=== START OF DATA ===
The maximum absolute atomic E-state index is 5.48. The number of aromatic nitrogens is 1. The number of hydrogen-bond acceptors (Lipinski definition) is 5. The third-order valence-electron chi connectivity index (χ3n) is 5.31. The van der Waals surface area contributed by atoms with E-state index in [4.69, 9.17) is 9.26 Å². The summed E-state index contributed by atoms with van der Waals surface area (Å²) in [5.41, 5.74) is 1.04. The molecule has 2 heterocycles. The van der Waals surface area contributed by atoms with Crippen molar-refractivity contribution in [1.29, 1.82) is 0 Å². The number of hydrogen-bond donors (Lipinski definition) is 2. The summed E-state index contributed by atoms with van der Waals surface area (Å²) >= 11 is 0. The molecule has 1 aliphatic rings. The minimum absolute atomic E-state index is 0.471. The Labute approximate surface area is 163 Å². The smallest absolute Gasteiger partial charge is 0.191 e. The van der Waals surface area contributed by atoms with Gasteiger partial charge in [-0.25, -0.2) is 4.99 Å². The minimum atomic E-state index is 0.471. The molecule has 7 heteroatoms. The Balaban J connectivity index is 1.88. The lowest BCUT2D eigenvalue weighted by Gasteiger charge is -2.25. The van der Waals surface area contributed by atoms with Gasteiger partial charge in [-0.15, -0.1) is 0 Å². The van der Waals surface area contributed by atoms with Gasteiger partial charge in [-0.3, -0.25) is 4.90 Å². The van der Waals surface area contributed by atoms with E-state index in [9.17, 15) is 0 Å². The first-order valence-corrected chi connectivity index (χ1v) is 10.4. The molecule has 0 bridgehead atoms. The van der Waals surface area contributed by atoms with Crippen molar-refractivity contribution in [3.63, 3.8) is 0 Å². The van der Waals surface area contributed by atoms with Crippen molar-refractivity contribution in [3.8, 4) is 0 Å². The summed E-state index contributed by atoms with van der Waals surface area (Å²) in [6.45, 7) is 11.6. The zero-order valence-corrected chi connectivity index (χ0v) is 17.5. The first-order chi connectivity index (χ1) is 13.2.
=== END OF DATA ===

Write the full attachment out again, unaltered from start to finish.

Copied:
The maximum absolute atomic E-state index is 5.48. The number of aromatic nitrogens is 1. The number of hydrogen-bond acceptors (Lipinski definition) is 5. The third-order valence-electron chi connectivity index (χ3n) is 5.31. The van der Waals surface area contributed by atoms with E-state index in [4.69, 9.17) is 9.26 Å². The summed E-state index contributed by atoms with van der Waals surface area (Å²) in [5.41, 5.74) is 1.04. The molecule has 2 heterocycles. The van der Waals surface area contributed by atoms with Crippen molar-refractivity contribution in [1.29, 1.82) is 0 Å². The number of hydrogen-bond donors (Lipinski definition) is 2. The summed E-state index contributed by atoms with van der Waals surface area (Å²) >= 11 is 0. The molecule has 1 aliphatic rings. The minimum absolute atomic E-state index is 0.471. The Labute approximate surface area is 163 Å². The smallest absolute Gasteiger partial charge is 0.191 e. The van der Waals surface area contributed by atoms with Gasteiger partial charge in [-0.25, -0.2) is 4.99 Å². The minimum atomic E-state index is 0.471. The molecule has 7 heteroatoms. The Balaban J connectivity index is 1.88. The lowest BCUT2D eigenvalue weighted by Gasteiger charge is -2.25. The van der Waals surface area contributed by atoms with Gasteiger partial charge in [-0.15, -0.1) is 0 Å². The van der Waals surface area contributed by atoms with Gasteiger partial charge in [-0.3, -0.25) is 4.90 Å². The van der Waals surface area contributed by atoms with E-state index in [9.17, 15) is 0 Å². The first-order valence-corrected chi connectivity index (χ1v) is 10.4. The molecule has 0 bridgehead atoms. The van der Waals surface area contributed by atoms with Crippen molar-refractivity contribution in [3.63, 3.8) is 0 Å². The van der Waals surface area contributed by atoms with Crippen molar-refractivity contribution in [3.8, 4) is 0 Å². The summed E-state index contributed by atoms with van der Waals surface area (Å²) in [6.45, 7) is 11.6. The zero-order valence-corrected chi connectivity index (χ0v) is 17.5. The first-order chi connectivity index (χ1) is 13.2.